Our country celebrated its 240th Birthday and I wonder how many more we have? Are we at our high ground, firmly planted on what our founding fathers saw so long ago? Are we still a reflection of what they perceived we would be? We’ve had so many great leaders in public, private, social and spiritual roles in our history. A proud and courageous military and a public that has built, changed when called upon, struggled with its identity at times, produced countless nameless faceless heroes; and, always remained committed to the freedom endeared to us. However, we must remember that our America was at one time something you could only whisper, for, if you spoke too loudly, all thought of our America would vanish. When the brave souls of our past finally founded our footprint, it became something all men could sing in grand chorus about. We can learn a lot from that history as a people. We can also learn a lot from that history about the way we walk and live out our faith, as well! This is one such example.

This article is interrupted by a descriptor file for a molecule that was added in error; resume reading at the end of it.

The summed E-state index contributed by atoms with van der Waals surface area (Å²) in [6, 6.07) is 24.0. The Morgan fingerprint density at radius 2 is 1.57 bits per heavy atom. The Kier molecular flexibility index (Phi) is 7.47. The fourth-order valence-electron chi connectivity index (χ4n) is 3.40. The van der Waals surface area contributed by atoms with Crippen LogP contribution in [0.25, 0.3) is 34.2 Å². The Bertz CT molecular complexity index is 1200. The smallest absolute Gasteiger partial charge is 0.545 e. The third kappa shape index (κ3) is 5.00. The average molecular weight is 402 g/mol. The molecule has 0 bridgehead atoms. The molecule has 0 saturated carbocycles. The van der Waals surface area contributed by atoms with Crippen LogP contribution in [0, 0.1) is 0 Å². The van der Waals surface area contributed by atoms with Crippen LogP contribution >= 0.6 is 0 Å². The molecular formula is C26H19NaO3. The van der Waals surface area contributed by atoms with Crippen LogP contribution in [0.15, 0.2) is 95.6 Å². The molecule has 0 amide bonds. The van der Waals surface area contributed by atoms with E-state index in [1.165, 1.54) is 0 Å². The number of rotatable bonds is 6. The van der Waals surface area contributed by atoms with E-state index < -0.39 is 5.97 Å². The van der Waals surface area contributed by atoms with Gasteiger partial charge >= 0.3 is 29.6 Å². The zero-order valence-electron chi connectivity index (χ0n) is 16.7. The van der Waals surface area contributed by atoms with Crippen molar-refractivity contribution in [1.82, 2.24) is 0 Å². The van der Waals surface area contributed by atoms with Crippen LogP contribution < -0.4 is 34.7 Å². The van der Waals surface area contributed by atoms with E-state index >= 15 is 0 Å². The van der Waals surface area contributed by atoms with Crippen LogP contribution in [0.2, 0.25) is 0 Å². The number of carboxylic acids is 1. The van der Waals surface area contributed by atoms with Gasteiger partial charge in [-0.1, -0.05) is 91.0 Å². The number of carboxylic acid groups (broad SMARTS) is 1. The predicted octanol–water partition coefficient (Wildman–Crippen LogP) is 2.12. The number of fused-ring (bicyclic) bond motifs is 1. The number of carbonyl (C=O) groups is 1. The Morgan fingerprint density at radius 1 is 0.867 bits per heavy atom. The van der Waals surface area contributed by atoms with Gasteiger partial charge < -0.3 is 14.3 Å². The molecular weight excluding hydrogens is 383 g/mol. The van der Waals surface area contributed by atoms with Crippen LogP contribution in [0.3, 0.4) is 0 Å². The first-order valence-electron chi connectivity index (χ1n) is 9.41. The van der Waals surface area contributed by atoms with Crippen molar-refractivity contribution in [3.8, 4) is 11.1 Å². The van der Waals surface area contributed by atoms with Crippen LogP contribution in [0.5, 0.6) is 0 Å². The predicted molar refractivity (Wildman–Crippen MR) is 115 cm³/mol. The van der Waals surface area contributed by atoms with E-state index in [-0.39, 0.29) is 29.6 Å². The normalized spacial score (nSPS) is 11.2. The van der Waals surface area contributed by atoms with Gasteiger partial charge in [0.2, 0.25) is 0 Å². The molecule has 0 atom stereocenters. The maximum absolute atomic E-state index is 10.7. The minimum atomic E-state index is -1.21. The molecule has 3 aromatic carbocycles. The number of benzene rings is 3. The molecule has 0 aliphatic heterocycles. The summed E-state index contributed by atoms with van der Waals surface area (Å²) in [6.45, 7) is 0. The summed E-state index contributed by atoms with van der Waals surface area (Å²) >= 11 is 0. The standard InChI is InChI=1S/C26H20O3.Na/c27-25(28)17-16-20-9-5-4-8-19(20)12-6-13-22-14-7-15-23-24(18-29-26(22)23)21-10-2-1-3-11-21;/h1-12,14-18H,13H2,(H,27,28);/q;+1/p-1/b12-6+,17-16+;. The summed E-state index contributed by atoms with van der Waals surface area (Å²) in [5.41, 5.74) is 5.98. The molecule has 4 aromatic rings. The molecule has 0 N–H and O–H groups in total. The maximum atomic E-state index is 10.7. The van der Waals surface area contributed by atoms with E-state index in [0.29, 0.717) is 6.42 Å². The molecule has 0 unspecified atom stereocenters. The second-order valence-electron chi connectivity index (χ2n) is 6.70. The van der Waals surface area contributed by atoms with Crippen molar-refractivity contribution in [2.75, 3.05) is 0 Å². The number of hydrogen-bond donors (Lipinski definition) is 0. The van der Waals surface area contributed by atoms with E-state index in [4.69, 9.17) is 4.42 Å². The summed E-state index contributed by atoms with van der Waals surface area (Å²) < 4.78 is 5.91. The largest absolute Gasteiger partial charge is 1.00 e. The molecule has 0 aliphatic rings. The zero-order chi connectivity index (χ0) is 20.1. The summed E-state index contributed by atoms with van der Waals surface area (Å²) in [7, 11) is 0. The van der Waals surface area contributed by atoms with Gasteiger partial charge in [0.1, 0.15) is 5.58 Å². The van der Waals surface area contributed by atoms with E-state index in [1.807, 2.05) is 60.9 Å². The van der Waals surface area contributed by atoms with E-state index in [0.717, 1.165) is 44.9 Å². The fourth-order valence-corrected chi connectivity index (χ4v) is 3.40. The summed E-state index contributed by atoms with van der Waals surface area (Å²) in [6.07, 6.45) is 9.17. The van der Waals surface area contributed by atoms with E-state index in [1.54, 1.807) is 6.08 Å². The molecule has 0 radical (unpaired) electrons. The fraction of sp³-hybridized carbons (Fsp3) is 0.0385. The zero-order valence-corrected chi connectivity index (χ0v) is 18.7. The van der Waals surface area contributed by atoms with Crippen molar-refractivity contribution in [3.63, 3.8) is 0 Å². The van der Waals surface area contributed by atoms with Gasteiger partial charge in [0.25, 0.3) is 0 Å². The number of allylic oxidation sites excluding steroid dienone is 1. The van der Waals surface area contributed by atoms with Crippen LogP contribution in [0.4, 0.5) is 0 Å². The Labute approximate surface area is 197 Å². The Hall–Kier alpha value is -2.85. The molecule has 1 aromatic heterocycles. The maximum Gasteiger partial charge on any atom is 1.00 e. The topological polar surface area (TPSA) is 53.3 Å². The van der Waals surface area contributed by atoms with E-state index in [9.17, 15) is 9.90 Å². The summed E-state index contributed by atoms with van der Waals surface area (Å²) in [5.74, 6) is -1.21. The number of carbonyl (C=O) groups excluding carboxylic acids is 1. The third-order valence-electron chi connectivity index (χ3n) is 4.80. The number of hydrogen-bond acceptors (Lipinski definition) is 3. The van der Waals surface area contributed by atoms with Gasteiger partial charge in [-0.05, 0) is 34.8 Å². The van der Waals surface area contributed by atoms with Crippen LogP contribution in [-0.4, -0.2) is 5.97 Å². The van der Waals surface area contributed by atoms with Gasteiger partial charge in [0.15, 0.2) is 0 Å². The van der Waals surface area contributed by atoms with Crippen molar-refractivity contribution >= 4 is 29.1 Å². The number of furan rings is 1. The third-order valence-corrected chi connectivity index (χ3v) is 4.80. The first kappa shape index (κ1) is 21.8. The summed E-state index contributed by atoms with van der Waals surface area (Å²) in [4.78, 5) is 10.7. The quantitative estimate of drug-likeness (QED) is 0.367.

General George Armstrong Custer is well remembered for his massacre at the hands of Crazy Horse in the Battle of the Little Big Horn; but history shows that learning from your immediate past was a key element. Crazy Horse found it is difficult to succeed in attacking a smaller but lethal force that commands the high ground in a battle, as he had attempted too, in the famous Wagon Box Fight in the months just prior to meeting Custer. In the battle of the Little Big Horn, Crazy Horse was able to reach the High ground just minutes before the General; they say, that Custer was killed only 200 feet before reaching the ridgeline. “For if anyone is a listener of the Word, but not also a doer, he is comparable to a man gazing into a mirror upon the face that he was born with; and after considering himself, he promptly forgot what he had seen.” In the famous encounter between Custer and Crazy Horse, Custer had divided his command, marched them through the night and attacked an enemy whom he did not know, as well as, he should have. The government considered their enemy to be a nuisance and considerably less skilled than their own in a head to head fight General Custer did not know the strength of the enemy or the complete position of the enemy; and, he attacked with an utterly exhausted army, contrary to everything, he was ever taught at West Point. Crazy Horse, on the other hand, knew the answers to both of these questions. It has been reported that Custer always carried a mirror. Ain’t it so!